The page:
This is an article from the January-February 2011 issue: Discipleship Revolution

A Discipleship Revolution

The Key To Discipling All Peoples

A Discipleship Revolution

In the 2000 years since Jesus came to Earth we have made great strides in technology. Our ability to communicate the gospel to huge numbers of people all over the planet has never been greater. We have a greater wealth of resources than ever before for proclaiming the gospel to every person, tribe and tongue. Yet many unreached peoples still await a fair opportunity to know and follow Jesus. At the same time the Church in the West is at best stalled. In Europe the Church is in serious decline. We are forced to ask ourselves, "Have we missed something? What is keeping us from making the progress we would all like to see?"

For 32 years now Mission Frontiers has been identifying the systemic problems and obstacles that hinder us from bringing the gospel to every tribe and tongue. We have sought to highlight the mission strategies that can help us overcome the obstacles and bring the love of Christ to every person regardless of their location, language or culture.

In this issue of MF we focus on one of the most troubling obstacles to world evangelization facing us today: the failure of the Church (especially in the West) to equip most followers of Jesus to reproduce their faith in the lives of others. The vast majority of Bible-believing followers of Jesus are not regularly sharing their faith nor investing their lives in helping to bring others to maturity in Christ. And those who are concerned about this donít seem to know what to do about it. We are not simply pointing fingers here. Both the guest editor for this issue and I are convicted that we need to figure out how to be more successful in this area ourselves.

Tom Nelson of Denton Bible Church in Texas wrote (see p. 21 of this issue), 

If we as a church succeed in every area, but fail to make disciples who can spiritually multiply, then ultimately we have failed. Yet if we fail in every other area, but succeed in spiritual multiplication, then ultimately we have succeeded.


Our churches in the West seem to be succeeding at lesser things while failing at Jesusí core strategy for world evangelization. We are succeeding in collecting tens of billions of dollars each year to gather large crowds into beautiful and expensive church buildings on Sunday. We have succeeded in putting on a great show and developing programs that attract people to our churches. In the process we have put an unbearable burden on our pastors to do nearly all the ministry while failing to activate the laity. As a result many pastors are skating on the edge of burnout, while the majority of church members do not see that God has any other role for them except as spectators.

In short, we are largely failing to develop mature followers of Jesus who are able to make disciples who can make disciples.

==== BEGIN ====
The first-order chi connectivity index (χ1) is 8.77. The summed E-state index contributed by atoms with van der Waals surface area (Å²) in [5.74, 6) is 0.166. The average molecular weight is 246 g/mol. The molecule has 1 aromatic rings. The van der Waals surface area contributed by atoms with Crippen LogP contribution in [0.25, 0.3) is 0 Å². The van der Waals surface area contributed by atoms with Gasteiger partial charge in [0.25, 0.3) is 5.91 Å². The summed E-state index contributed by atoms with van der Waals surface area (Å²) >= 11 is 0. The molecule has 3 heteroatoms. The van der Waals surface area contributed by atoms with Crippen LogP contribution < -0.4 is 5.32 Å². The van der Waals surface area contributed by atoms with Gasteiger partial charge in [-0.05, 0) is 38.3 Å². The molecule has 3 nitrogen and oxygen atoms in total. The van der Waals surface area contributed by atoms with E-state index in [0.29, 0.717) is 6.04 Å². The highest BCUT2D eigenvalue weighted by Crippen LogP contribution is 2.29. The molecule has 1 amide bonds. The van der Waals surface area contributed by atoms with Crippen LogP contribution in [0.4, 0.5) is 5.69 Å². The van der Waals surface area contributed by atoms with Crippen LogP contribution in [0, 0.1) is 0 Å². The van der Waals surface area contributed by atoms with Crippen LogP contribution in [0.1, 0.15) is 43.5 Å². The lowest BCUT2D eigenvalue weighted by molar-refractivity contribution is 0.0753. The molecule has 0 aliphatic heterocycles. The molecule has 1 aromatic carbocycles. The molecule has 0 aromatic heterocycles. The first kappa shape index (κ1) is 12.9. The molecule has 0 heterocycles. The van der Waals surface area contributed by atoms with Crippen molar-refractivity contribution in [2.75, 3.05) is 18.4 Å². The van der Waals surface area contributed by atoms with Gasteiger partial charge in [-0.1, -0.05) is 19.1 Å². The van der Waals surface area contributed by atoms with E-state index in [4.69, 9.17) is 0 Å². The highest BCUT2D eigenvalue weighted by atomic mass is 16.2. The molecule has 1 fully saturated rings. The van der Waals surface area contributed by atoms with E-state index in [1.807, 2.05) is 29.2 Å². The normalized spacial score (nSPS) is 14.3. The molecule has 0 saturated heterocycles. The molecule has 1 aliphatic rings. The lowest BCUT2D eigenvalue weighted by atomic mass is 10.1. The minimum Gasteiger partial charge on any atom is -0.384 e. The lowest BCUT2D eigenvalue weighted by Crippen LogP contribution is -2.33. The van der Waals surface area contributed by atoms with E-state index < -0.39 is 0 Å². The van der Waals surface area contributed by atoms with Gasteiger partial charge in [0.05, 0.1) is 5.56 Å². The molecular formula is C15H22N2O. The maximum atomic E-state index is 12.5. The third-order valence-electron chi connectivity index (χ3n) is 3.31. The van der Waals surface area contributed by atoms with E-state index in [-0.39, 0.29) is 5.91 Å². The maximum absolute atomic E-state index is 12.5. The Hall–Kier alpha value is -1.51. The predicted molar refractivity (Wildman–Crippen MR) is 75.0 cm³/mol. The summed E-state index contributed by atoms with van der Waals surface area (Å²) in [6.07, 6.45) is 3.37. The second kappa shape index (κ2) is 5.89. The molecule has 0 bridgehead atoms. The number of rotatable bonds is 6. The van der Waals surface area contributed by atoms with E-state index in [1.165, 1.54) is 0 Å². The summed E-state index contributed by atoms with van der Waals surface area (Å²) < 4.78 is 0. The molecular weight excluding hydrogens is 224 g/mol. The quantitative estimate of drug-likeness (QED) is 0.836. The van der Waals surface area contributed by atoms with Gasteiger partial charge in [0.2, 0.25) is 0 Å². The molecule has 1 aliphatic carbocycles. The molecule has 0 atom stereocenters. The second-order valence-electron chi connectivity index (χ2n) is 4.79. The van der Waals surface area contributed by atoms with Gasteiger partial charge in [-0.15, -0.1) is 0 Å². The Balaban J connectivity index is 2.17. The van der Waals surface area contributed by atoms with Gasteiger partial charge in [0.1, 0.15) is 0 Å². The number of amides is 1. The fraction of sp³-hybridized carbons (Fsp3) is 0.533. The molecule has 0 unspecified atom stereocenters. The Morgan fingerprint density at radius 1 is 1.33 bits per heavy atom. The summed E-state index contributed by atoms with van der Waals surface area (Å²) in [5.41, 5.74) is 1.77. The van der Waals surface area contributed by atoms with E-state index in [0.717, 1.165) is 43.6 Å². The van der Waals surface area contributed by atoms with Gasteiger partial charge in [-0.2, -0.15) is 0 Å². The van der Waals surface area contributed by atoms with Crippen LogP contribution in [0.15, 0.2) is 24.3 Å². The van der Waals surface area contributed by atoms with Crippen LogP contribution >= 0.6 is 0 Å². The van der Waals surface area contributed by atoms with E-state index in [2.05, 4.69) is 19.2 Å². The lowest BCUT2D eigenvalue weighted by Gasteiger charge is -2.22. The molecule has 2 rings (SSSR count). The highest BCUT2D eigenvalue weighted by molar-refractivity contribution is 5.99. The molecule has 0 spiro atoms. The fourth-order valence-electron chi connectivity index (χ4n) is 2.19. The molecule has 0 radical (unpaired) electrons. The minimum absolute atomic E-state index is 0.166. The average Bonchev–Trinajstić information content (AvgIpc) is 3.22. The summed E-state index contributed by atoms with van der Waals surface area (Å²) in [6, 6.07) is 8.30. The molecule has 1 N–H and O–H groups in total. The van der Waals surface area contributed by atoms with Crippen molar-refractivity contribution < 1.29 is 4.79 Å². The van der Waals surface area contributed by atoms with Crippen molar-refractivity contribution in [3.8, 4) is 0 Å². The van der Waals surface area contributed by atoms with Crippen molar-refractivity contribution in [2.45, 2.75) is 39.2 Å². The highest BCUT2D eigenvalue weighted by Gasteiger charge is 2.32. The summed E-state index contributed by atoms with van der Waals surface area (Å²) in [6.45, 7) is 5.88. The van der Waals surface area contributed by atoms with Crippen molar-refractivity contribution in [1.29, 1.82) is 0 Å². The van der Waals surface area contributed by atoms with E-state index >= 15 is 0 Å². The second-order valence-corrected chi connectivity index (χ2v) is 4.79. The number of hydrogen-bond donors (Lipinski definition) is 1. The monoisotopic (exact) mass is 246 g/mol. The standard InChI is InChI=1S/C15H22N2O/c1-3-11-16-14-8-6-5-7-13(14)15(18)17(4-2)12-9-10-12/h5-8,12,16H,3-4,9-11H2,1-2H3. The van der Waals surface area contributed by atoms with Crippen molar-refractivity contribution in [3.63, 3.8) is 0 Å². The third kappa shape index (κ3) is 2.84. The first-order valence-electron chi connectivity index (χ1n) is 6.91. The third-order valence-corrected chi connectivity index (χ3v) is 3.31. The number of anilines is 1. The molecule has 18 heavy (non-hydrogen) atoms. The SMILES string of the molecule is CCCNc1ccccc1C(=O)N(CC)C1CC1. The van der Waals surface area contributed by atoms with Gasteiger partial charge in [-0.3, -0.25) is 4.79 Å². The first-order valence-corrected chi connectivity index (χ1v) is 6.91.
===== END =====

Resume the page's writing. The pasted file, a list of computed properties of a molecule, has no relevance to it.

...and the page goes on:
The people in our churches are not growing to spiritual maturity where they are able to carry on the work of spreading the gospel within our own culture, not to mention cross-culturally to every tribe and tongue. This is having a devastating impact on our ability to bring the gospel to the ends of the earth.

The dirty little secret of missions is that we are sending missionaries all over the world who have not demonstrated the ability to make disciples who can make disciples. Most have not seen or participated in effective models of church-planting or discipleship at home, but we send them out in the hope that going cross-culturally will turn them into effective church planters and disciplers. This is wishful thinking at best, and it has to change.

We must learn from and refine effective biblical models of doing church and discipleship, both at home and abroad, where the focus is on spiritual reproduction and multiplication of mature disciplers and discipleship teams. The often overlooked secret of Christian maturity is that we learn and grow the most when we are involved in sharing our faith and discipling others. Until believers have demonstrated their ability to produce reproducing disciples, we must provide mentoring and peer coaching aimed at helping them learn to succeed in this fundamental task as we deploy them into ministry here or abroad. Otherwise we are only sending people out to replicate a failed model of doing church. Overcoming this failure of the church to equip believers to make disciples who can make disciples is one of the most critical needs in the church today. What we need is a ìDiscipleship Revolutionî that transforms the way we do church and mission, and vastly multiplies the number of disciplers who can disciple all peoples both near and far. This will require effective disciplers to go cross-culturally to every people to begin a discipleship movement within each people.

In this issue we present some foundational principles and models of discipler multiplication that have shown great promise for equipping people to make disciples who can make disciples. The Discipleship Revolution starts on page 6 with the story of Avery Willis and his last dream to change the way we do church. His dream has become reality in the discipleship model of Real Life Ministries. They are effectively transforming thousands of average Americans into disciples who are making disciples.